This, my lightbook-loving friends, is going to be a big seller in Q4 of 2014. The Toshiba CB35-B3340 is a 13.3-inch laptop with a full-HD screen, SSD, Skull Candy speakers, a 51 Wh battery and it weighs just 3 pounds – 1.36KG. The price? $330. It’s a nice product for entry-level consumers but it’s a problem for Microsoft.
The Toshiba CB35-B3340 is a Chromebook and Chromebooks based on a Baytrail-M SoC with just 16GB of SSD are cheap to produce but this one from Toshiba is well-designed, has a good keyboard and is the best I saw over the last month of touring IFA and IDF events. Skull Candy speakers hint at a consumer-focus and not classroom-focus but Toshiba hasn’t cut corners on battery life or ports. This Chromebook will give you 9 hours of usage, say Toshiba. I understand it has a 51Wh battery inside so I don’t doubt that. In fact, i’d expect over 10 hours of offline video viewing.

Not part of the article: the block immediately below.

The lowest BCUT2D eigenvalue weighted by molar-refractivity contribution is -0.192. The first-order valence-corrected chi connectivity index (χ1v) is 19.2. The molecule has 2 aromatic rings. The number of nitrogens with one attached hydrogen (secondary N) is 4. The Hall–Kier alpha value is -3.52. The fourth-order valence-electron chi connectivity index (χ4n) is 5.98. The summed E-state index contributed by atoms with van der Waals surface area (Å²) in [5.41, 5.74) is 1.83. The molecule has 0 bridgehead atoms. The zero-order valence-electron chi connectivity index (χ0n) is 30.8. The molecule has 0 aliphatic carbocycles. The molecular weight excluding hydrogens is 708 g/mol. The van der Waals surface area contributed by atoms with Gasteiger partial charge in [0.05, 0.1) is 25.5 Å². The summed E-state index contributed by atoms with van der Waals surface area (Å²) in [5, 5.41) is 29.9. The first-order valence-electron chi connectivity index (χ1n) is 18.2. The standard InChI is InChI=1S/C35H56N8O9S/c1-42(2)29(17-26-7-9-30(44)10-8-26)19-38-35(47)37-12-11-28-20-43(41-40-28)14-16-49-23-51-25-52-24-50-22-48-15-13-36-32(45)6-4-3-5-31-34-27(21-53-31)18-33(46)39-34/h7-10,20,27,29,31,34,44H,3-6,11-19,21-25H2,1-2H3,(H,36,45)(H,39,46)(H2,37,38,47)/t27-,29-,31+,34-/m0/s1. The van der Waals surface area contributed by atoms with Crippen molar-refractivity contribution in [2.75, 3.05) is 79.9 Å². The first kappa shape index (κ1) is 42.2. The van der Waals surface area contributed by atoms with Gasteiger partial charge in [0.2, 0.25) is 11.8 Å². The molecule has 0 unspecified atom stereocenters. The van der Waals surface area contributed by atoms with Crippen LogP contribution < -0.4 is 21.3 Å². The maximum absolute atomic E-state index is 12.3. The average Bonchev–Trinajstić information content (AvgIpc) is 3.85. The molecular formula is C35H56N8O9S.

The question is, why can’t this be a Windows laptop? Well, Toshiba have a similar product in the CL-10B (video) but at 11.6-inch it’s not the same. The reason could be that a lot of similar-sounding products in the Windows laptop market are selling for $700 or more. Given that a Windows with Bing license costs nothing I can’t see any reason that this can’t be a Windows laptop other than product separation. That could be an issue for Microsoft because Chromebooks just took 18% of the sub $300 laptop category. In the $300-$400 space this Chromebook is a bargain.
Windows 8 tablets are racing to the bottom in price and specs, Ultrabooks are fading away and cheap Windows laptops have positioning to contend with. The 2-in-1 segment will get a boost from Core M soon but it won’t take effect until 2015. With no word on Cherry Trail products, it looks like it will be a very very tough quarter for Microsoft.